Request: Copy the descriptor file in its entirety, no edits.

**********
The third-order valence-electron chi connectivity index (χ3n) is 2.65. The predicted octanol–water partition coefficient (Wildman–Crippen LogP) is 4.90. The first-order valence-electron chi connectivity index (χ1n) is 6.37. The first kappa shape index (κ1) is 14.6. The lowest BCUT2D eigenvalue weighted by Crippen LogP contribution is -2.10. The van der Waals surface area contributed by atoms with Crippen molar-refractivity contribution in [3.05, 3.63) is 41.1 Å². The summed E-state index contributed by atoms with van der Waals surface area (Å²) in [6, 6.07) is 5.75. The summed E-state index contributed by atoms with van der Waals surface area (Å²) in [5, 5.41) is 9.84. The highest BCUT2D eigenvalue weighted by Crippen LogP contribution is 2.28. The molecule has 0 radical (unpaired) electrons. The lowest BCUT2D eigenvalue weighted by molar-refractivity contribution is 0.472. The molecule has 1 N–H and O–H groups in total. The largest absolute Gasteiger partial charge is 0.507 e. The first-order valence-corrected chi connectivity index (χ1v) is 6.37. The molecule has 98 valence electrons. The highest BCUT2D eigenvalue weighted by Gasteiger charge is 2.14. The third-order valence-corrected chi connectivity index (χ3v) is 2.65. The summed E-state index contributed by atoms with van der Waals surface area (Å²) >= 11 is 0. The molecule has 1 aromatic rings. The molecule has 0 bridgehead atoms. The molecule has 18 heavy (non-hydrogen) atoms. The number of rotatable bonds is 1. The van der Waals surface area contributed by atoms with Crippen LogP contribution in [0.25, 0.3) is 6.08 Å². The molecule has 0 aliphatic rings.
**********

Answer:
The third-order valence-electron chi connectivity index (χ3n) is 2.65. The predicted octanol–water partition coefficient (Wildman–Crippen LogP) is 4.90. The first-order valence-electron chi connectivity index (χ1n) is 6.37. The first kappa shape index (κ1) is 14.6. The lowest BCUT2D eigenvalue weighted by Crippen LogP contribution is -2.10. The van der Waals surface area contributed by atoms with Crippen molar-refractivity contribution in [3.05, 3.63) is 41.1 Å². The summed E-state index contributed by atoms with van der Waals surface area (Å²) in [6, 6.07) is 5.75. The summed E-state index contributed by atoms with van der Waals surface area (Å²) in [5, 5.41) is 9.84. The highest BCUT2D eigenvalue weighted by Crippen LogP contribution is 2.28. The molecule has 0 radical (unpaired) electrons. The lowest BCUT2D eigenvalue weighted by molar-refractivity contribution is 0.472. The molecule has 1 N–H and O–H groups in total. The largest absolute Gasteiger partial charge is 0.507 e. The first-order valence-corrected chi connectivity index (χ1v) is 6.37. The molecule has 98 valence electrons. The highest BCUT2D eigenvalue weighted by Gasteiger charge is 2.14. The third-order valence-corrected chi connectivity index (χ3v) is 2.65. The summed E-state index contributed by atoms with van der Waals surface area (Å²) >= 11 is 0. The molecule has 1 aromatic rings. The molecule has 0 bridgehead atoms. The molecule has 18 heavy (non-hydrogen) atoms. The number of rotatable bonds is 1. The van der Waals surface area contributed by atoms with Crippen LogP contribution in [0.25, 0.3) is 6.08 Å². The molecule has 0 aliphatic rings.